General Motors' plan to cut down its hourly work force is going well nationally and in South Central Kentucky.
35,000 hourly workers have taken General Motor's buyout or early retirement offers. That surpasses the company's goal of 30,000.
304 out of 1,000 hourly employees of the Bowling Green General Motors Plant opted to take the attrition plan offered by the company.
The plant's manager, Wil Cooksey, says this move is a good way for both the employees and the company to move forward.
Cooksey says: "What some are doing is saying is this is great this helps General Motors and it also helps us."
Eldon Renaud, the president of the UAW Local 2164, says: "When they first heard about it everyone was excited and probably started putting numbers together saying can we do this?"
General Motors and the United Auto Workers came up with the plan to reduce its workforce and become more competitive.
Renaud says: "I guess anybody that's worked on an assembly line for 25 to 30 years is certainly interested in looking how to get off that assembly line and possibly start another career, or perhaps go back to school, or even retire and finish their working life."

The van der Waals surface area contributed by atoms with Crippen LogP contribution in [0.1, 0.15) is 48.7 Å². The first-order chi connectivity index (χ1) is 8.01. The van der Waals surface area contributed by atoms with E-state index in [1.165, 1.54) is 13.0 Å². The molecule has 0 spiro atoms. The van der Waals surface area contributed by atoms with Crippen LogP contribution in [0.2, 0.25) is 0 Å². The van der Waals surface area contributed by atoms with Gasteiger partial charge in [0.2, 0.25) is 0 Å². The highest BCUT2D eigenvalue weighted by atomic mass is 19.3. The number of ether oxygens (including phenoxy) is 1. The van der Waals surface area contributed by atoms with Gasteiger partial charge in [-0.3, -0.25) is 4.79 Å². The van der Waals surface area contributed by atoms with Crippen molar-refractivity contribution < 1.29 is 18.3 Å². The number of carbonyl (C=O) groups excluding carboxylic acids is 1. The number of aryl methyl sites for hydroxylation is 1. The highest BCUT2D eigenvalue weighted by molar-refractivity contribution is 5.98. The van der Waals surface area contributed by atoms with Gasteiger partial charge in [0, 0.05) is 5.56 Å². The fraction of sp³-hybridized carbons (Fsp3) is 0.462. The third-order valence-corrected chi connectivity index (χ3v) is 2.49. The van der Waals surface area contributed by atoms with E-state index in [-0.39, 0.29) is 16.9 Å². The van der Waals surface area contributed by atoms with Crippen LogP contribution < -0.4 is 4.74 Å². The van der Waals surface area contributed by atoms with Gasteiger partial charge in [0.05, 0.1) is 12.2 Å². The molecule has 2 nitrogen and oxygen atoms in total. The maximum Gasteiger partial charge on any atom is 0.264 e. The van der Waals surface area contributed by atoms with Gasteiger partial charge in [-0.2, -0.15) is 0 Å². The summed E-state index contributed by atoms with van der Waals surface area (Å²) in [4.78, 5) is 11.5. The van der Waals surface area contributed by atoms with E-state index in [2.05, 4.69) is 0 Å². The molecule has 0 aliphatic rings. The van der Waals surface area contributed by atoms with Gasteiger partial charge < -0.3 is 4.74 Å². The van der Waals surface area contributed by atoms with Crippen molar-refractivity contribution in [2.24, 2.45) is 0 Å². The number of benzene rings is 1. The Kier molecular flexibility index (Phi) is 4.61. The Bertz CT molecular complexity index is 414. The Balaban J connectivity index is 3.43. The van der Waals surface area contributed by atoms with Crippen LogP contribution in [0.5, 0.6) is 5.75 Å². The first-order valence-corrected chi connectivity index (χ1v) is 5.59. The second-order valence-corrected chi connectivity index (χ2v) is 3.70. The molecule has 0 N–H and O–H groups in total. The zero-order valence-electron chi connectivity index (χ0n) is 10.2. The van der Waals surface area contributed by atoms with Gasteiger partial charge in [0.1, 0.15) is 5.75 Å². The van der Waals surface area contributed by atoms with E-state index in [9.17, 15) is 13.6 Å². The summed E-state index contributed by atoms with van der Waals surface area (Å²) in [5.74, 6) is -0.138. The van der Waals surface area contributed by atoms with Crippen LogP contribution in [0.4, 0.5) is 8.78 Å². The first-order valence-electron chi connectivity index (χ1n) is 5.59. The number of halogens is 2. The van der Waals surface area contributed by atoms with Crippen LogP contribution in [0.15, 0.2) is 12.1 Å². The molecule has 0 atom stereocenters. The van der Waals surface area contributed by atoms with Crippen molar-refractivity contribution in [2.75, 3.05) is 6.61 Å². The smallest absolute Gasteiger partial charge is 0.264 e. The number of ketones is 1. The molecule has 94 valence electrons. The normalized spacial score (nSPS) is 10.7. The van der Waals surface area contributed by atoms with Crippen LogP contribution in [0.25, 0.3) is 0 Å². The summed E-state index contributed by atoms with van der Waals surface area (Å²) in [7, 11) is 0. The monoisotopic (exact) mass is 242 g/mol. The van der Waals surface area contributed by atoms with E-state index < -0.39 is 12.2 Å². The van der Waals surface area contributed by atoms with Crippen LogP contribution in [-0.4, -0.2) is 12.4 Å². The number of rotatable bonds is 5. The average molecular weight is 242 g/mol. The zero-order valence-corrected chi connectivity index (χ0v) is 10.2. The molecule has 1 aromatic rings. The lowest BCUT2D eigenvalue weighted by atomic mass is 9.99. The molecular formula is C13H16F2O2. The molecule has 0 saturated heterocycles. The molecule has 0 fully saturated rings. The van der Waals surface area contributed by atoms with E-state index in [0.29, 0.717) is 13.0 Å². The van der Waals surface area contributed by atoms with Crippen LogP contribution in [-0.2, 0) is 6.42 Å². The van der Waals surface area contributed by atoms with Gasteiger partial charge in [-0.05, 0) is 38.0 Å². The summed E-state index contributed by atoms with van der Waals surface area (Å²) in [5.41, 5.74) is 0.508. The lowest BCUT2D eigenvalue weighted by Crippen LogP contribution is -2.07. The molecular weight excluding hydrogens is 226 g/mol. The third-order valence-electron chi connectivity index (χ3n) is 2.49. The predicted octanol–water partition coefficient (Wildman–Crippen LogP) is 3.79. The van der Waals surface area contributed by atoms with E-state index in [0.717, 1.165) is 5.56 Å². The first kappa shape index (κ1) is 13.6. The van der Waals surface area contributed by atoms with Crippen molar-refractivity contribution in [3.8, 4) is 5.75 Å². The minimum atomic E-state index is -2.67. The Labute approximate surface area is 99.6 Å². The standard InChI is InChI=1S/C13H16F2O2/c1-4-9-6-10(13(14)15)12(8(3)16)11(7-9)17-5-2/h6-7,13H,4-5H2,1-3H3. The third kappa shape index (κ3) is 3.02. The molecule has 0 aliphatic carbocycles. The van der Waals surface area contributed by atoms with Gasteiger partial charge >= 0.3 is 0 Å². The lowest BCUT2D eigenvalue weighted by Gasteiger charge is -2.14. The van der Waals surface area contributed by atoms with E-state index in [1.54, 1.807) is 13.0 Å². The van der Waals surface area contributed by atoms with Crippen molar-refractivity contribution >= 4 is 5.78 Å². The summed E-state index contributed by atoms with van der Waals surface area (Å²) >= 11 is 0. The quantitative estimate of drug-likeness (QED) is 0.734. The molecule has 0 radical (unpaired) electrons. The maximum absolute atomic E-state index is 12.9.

Cooksey says he and his staff will begin assessing the needs of the plant so they can prepare for the future. He also says he'll also be looking at how many positions will need to be filled.
He says: "What we were told is that our workers are going to come from Saturn and Oklahoma to start with."
The employees who are opting for early retirement will leave on a staggered basis. Cooksey says they'll make sure the replacements have learned their new job and can do it in a quality manner. The final day employees could sign up for the plan was last Friday.
Workers have seven days from the time they decide to take the attrition plan to change their minds.